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A Journal on Endocrine System Diseases

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Minerva Endocrinologica 2018 Mar 08

DOI: 10.23736/S0391-1977.18.02834-1


language: English

Growth hormone deficiency and pregnancy: any role for substitution?

Greisa VILA , Anton LUGER

Division of Endocrinology and Metabolism, Department of Internal Medicine III, Medical University of Vienna, Vienna, Austria


Growth hormone (GH) is not approved for use during conception and pregnancy. Nevertheless, data from the clinical care practice reveal that most women concieve on GH replacement therapy (GHRT), and more than half continue on GHRT also during pregnancy. GH stimulates the hypothalamic-pituitary-gonadal axis at all levels, and there is evidence that GH deficiency impacts the morphology of reproductive organs, onset of puberty, ovarian function and fertility. Patients with hypopituitarism often conceive using assisted reproductive techniques and several studies support the benefit of GH supplementation for achieving fertility in women with growth hormone deficiency. During gestation the growth hormone system is regulated by the placental growth hormone, which increases continuously with the growth of placenta and stimulates maternal IGF-1 levels, leading to a concomitant decline in pituitary GH secretion. GHRT regimens that aim to mimick the pathophysiology of GH/IGF-I concentrations during pregnancy continue GHRT during the first trimester, gradually reduce GH dose during the second trimester and stopp GHRT at the beginning of the third trimester. Pregnancy outcomes were not found to be related to GHRT treatment patterns during pregnancy, but female patients with childhood-onset hypopituitarism have lower fertility rates and less positive pregnancy outcomes. Although current guidelines recommend against GHRT during pregnancy, GHRT might be needed for achieving fertility and satisfactory pregnancy outcomes are reported following the decision of patients and physicians for adapting the GHRT dose during pregnancy.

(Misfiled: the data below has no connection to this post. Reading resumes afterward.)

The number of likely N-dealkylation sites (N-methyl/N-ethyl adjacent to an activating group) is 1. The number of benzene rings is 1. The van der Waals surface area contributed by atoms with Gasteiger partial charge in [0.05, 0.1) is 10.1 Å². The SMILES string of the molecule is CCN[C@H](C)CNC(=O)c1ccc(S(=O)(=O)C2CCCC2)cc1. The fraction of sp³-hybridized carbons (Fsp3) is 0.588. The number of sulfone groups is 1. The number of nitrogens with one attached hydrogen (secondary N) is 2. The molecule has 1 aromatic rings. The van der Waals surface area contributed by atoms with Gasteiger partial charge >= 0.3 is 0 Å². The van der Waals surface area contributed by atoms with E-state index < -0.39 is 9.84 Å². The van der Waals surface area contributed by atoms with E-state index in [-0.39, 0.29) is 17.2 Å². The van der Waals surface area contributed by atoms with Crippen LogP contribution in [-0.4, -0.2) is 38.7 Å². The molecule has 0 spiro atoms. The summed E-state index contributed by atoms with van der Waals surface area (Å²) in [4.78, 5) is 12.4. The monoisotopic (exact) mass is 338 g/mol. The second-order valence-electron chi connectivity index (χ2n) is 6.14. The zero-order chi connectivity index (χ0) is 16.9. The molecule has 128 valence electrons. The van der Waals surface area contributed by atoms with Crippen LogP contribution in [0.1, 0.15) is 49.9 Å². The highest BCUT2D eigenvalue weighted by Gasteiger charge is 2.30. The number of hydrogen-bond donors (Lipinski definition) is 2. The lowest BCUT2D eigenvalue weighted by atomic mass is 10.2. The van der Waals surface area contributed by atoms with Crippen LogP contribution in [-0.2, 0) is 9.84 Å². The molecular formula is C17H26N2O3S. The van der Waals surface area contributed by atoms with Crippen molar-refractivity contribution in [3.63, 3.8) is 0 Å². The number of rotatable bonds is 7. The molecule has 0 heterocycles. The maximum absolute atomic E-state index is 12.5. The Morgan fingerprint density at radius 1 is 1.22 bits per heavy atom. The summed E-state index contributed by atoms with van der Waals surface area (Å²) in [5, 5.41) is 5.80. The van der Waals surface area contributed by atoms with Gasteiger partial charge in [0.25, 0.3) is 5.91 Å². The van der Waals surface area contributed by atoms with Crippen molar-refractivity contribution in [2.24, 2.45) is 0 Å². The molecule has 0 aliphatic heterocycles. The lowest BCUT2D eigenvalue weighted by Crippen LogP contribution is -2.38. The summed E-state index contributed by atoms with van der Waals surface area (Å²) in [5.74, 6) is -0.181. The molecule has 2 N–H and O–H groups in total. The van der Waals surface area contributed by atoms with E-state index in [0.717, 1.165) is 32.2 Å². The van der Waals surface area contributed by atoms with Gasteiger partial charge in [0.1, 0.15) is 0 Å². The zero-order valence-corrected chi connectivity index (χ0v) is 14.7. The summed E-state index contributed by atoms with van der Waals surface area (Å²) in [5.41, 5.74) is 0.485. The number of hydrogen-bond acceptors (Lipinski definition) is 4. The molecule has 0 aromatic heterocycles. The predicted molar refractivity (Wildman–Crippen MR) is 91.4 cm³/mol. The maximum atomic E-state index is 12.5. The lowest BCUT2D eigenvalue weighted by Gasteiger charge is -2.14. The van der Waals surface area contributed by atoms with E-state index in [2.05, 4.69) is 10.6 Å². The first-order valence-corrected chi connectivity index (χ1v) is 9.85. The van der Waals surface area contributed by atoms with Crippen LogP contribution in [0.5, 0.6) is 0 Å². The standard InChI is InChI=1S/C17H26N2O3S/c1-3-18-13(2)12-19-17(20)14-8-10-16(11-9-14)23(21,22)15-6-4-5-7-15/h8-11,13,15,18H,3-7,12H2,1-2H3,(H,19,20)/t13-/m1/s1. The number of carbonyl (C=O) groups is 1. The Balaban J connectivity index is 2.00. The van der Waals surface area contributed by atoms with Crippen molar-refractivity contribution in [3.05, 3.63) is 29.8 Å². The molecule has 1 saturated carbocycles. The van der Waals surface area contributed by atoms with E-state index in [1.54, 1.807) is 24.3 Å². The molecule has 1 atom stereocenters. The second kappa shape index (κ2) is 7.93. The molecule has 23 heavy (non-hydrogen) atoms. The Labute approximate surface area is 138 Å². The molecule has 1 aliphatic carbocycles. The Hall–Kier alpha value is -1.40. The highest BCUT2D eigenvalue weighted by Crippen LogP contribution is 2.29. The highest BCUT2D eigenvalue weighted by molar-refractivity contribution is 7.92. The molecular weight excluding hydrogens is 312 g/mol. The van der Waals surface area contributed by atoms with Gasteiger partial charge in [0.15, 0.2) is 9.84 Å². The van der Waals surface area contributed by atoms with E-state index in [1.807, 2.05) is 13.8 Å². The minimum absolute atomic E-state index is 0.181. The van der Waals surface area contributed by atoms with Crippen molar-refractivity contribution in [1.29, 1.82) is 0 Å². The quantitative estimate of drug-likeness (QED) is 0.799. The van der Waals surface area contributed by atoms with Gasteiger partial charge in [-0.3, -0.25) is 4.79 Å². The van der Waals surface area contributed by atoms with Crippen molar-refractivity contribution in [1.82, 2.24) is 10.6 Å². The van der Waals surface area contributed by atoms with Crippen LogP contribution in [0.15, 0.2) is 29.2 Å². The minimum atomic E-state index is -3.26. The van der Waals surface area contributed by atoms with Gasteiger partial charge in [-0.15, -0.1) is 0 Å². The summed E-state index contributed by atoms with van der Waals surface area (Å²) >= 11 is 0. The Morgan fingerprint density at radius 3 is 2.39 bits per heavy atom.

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Publication History

Article first published online: March 8, 2018
Manuscript accepted: March 5, 2018
Manuscript received: February 28, 2018

Cite this article as

Vila G, Luger A. Growth hormone deficiency and pregnancy: any role for substitution?. Minerva Endocrinol 2018 Mar 08. DOI: 10.23736/S0391-1977.18.02834-1

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